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Ancient Places / Trip Ideas

Leaning towers in China

By Yuewei Yang

May 5

Towers are supposed to stand still, but over time some may tilt or be effected by sudden external forces. While the Tower of Pisa probably comes to mind, China also has a number of towers famous for their tilt.

Towers are supposed to stand still, but over time some may tilt or be effected by sudden external forces. While the Tower of Pisa probably comes to mind, China also has a number of towers famous for their tilt.

Towers are supposed to stand still, but over time some may tilt or be effected by sudden external forces. While the Tower of Pisa probably comes to mind, China  also has a number of towers famous for their tilt.

1/5 Zhibo Diaolou, Sichuan 四川直波碉楼

Zhibo Diaolou [Image Credit: Xinhua]

Zhibo Diaolou is situated in Ma Er Kang (马尔康) County in Sichuan and has a history of more than 300 years. The top of the tower is displaced horizontally 2.3 meters from the center. Made of stones and yellow mud, the 13-storey tower is 43 meters high. It was built mainly for wartime communication and defense and has survived three earthquakes relatively unscathed (1933, 1976 and 2008).

2/5 Zuojiang Leaning Tower, Guangxi 广西左江斜塔

Zuojiang Leaning Tower [Image Credit: Renmin net Guangxi]
Zuojiang Leaning Tower [Image Credit: Renmin net Guangxi]
Located on Bietou Mountain (鳖头峰) in Zuojiang, Guangxi, the tower leans at an angle of 4.25 degrees. It was first constructed during the Ming Dynasty in 1621. The width of the walls at the base is 5 meters and the tower stands 18.28 meters high. In the tower, there are winding stairs leading to the top, which can hold two people at a time. The tower leans over the adjoining river, giving a daunting view from the top.

3/5 Pagoda of Dinglin Temple, Nanjing  南京定林寺塔

Pagoda of Dinglin Temple [Image Credit: China tower’s Sina Blog]
Located at the foot of Fangshan Mountain (方山) in Nanjing, the 15 meter high Pagoda of Dinglin Temple (定林寺) was built in 1173. The seven-storey pavilion-like brick pagoda was designed as an octahedral wooden tower and constructed on an insecure volcano rock lacking a solid foundation. Rain has eaten away part of the foundation over the years making the south side of the base higher than the north. Currently the tower leans 5.3 degrees northwards.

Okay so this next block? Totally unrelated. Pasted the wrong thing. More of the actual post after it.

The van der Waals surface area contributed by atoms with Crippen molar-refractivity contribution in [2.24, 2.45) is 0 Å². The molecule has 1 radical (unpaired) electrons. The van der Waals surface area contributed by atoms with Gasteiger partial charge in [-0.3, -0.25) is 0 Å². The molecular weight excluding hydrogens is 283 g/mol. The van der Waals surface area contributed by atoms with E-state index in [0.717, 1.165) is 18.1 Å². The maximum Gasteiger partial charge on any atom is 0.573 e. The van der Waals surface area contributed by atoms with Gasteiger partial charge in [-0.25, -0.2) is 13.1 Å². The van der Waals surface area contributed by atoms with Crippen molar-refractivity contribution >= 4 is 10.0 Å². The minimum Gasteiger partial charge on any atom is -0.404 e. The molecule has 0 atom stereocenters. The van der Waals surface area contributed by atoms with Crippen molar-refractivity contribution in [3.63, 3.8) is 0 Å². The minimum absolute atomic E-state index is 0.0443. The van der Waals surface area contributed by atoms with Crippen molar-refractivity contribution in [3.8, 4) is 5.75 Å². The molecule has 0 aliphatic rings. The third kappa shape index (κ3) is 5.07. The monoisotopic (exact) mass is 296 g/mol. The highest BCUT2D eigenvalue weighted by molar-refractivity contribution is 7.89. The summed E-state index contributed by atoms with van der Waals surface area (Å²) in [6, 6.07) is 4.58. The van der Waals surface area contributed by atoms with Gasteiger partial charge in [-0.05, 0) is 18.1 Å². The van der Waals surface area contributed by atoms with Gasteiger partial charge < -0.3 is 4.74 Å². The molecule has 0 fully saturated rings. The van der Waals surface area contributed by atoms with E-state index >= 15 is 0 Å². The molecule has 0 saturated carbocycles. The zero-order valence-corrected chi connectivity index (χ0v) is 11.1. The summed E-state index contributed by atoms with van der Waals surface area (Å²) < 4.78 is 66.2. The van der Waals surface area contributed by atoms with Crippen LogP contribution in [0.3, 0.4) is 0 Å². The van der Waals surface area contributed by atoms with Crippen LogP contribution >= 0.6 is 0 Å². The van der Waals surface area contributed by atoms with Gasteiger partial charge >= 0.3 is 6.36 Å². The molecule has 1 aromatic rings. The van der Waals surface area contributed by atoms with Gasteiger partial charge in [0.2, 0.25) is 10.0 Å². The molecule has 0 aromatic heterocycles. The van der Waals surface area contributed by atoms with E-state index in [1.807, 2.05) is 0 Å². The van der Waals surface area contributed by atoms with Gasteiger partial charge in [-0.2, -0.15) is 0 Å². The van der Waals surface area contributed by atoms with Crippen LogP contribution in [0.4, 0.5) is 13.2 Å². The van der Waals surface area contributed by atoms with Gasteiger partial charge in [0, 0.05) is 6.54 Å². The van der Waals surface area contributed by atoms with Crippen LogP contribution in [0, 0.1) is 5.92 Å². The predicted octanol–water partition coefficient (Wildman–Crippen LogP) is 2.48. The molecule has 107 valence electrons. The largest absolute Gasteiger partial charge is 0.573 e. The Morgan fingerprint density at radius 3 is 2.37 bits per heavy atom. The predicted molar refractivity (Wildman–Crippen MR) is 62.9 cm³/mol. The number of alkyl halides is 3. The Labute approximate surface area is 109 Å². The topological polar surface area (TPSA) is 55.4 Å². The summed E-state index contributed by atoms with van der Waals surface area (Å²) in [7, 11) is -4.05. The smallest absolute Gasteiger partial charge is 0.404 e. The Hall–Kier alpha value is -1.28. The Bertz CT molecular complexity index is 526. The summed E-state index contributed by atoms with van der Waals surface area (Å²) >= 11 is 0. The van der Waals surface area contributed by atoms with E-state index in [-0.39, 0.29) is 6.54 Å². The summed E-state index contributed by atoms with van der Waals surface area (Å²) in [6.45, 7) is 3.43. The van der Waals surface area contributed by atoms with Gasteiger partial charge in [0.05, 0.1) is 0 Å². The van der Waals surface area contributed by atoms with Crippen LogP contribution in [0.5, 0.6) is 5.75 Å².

4. Huzhu Pagoda, Shanghai 上海护珠塔

Huzhu Pagoda [Image Credit: Renmin net]
Huzhu Pagoda [Image Credit: Renmin]
Huzhu Pagoda is located on Tianmashan Hill (天马山) in Songjiang District, Shanghai. With a leaning angle of 7.10 degrees, it surpasses the Leaning Tower of Pisa (比萨斜塔). The seven-storey octahedral pagoda was built in 1079 to store Buddhist relics bestowed by Emperor Gaozong of the Song Dynasty. Thanks to both the octahedral structure and the building material, such as sticky rice and lime, the tower leans to one side but has never collapsed. After repairs in 1980s, the pagoda can resist earthquakes up to 6-magnitude and 10-grade wind.

5/5 Tiger Hill Pagoda, Suzhou  苏州虎丘塔

Tiger Hill Pagoda [Image Credit: photostock.china.com.cn/ Hanbo]
 Located in Suzhou, the Tiger Hill Pagoda was constructed in 961. As its foundation is made of half rock and half mud, the pagoda has been gradually leaning northeast since the Ming Dynasty. The top of the tower is displaced 2.34 meters horizontally and leans 3.59 degrees. In the thousand years since construction, the pagoda has gone through earthquakes, thunderstorms and fires but has never collapsed —a great example of tenth century brick masonry along the Yangtze River.

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